By Mike Harrington
CALGARY, Alberta -- I watched the morning skates today like any other game day. I was in row 11 of the Saddledome. And then I realized where the water was.
A vicious flood struck Calgary and environs in June, displacing 75,000 people from their homes and becoming the costliest natural disaster in Canadian history. And the water poured into the Saddledome -- all the way up to rows 9 and 10. Everything on the service level was destroyed. Locker rooms, jumbotron control room, kitchen, 1989 Stanley Cup champion memorabilia. Everything. The water was 9-12 feet high on the service level.
You could see today all the new walls, piping, ceiling tiles on that level. The dressing rooms have new wood lockers. But the famous mural of the 1989 Cup champions outside the Flames room -- signed by every player -- was among the irreplaceables lost. They have replaced the championship wall (right) but the old picture was the entire wall and autographed. Can't replace that. (Click on the pictures for a closer look).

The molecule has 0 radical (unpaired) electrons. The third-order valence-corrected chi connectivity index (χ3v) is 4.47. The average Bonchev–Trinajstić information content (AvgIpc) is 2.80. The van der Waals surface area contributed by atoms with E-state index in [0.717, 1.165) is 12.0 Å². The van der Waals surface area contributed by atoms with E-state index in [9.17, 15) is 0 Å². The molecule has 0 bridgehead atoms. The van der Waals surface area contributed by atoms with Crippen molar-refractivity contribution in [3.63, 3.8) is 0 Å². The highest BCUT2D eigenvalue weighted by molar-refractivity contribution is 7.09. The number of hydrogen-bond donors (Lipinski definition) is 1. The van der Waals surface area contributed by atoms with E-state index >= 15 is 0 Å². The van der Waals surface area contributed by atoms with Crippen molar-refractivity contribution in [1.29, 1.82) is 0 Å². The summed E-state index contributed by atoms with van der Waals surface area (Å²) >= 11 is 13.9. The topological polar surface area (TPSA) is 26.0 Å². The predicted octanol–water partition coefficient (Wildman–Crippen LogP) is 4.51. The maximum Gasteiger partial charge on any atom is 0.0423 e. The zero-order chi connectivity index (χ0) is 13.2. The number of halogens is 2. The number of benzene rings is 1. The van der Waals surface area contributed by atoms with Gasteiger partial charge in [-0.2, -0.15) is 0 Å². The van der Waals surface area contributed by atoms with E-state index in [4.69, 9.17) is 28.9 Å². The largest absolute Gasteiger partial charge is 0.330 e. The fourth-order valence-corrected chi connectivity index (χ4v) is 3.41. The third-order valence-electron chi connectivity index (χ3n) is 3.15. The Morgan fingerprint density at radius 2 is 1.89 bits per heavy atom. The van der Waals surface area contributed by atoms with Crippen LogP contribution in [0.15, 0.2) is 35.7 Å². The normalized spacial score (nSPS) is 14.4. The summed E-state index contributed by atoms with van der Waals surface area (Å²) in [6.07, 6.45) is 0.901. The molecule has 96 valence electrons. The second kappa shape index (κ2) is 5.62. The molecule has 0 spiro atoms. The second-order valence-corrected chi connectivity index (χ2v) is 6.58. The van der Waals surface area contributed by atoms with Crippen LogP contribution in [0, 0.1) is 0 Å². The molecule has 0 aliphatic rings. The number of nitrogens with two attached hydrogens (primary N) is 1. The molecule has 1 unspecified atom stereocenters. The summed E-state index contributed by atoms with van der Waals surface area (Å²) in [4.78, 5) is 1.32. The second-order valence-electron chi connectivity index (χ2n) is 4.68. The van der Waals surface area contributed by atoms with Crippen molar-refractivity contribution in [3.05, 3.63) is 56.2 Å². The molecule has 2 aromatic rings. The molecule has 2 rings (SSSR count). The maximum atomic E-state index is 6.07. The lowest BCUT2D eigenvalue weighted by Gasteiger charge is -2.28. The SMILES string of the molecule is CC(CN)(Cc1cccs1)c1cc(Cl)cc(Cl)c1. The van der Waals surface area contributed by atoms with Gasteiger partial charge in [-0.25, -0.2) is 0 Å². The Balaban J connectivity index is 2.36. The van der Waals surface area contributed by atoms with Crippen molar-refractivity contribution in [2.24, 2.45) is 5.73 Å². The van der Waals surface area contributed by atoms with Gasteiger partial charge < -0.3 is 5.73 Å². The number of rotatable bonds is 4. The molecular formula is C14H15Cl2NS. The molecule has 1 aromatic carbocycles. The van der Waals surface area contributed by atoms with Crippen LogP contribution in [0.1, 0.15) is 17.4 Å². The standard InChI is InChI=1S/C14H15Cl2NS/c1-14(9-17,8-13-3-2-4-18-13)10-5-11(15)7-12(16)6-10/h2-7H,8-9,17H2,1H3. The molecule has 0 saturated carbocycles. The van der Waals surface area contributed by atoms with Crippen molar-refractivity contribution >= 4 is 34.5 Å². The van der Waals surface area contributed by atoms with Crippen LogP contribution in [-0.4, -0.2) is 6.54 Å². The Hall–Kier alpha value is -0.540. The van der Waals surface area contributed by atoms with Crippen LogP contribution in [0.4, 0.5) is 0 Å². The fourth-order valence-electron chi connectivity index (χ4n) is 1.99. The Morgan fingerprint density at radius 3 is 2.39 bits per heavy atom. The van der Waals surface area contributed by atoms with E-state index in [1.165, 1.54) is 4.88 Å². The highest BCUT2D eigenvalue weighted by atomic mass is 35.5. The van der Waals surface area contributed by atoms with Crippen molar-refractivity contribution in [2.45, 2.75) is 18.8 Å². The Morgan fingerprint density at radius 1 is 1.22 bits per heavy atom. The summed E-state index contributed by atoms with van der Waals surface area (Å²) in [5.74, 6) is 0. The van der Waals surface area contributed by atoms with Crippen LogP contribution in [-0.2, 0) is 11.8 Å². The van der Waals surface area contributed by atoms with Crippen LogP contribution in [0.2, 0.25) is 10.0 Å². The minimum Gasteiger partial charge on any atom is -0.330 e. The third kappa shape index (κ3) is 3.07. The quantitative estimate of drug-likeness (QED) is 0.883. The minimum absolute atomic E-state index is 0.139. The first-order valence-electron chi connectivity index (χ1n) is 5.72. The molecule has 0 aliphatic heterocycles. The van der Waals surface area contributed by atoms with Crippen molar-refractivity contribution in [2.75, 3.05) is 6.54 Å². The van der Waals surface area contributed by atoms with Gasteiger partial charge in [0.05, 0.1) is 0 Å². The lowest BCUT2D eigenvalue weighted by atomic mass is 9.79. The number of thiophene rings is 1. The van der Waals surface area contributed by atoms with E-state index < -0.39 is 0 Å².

Still, it was amazing to see the work and realize it was done in three months and the Flames didn't have to play in Saskatoon for a stretch like was rumored. Insurance covered much of the cost.
"It took me a little while to grasp it," Flames defenseman and ex-Sabre Chris Butler told me today. "I was in St. Louis and I have some friends up here texting me, 'Calgary is flooded.' You're thinking a foot of water on the street and everything is fine. Then you see pictures from up on the hills looking at the Saddledome and Stampede Park and you couldn't believe it.
"It was so sad because there was so much memorabilia on this level from that '89 team. You feel for those guys. Their stamp is on this city and to see a lot of that stuff get lost is heartbreaking. I never thought we'd be ready but it was unbelieveable the work those people put in to get back. The city took a lot of pride in it."
The Flames Web site put up an incredible gallery of photos from the damage. I used a couple in this post. You can see the rest here.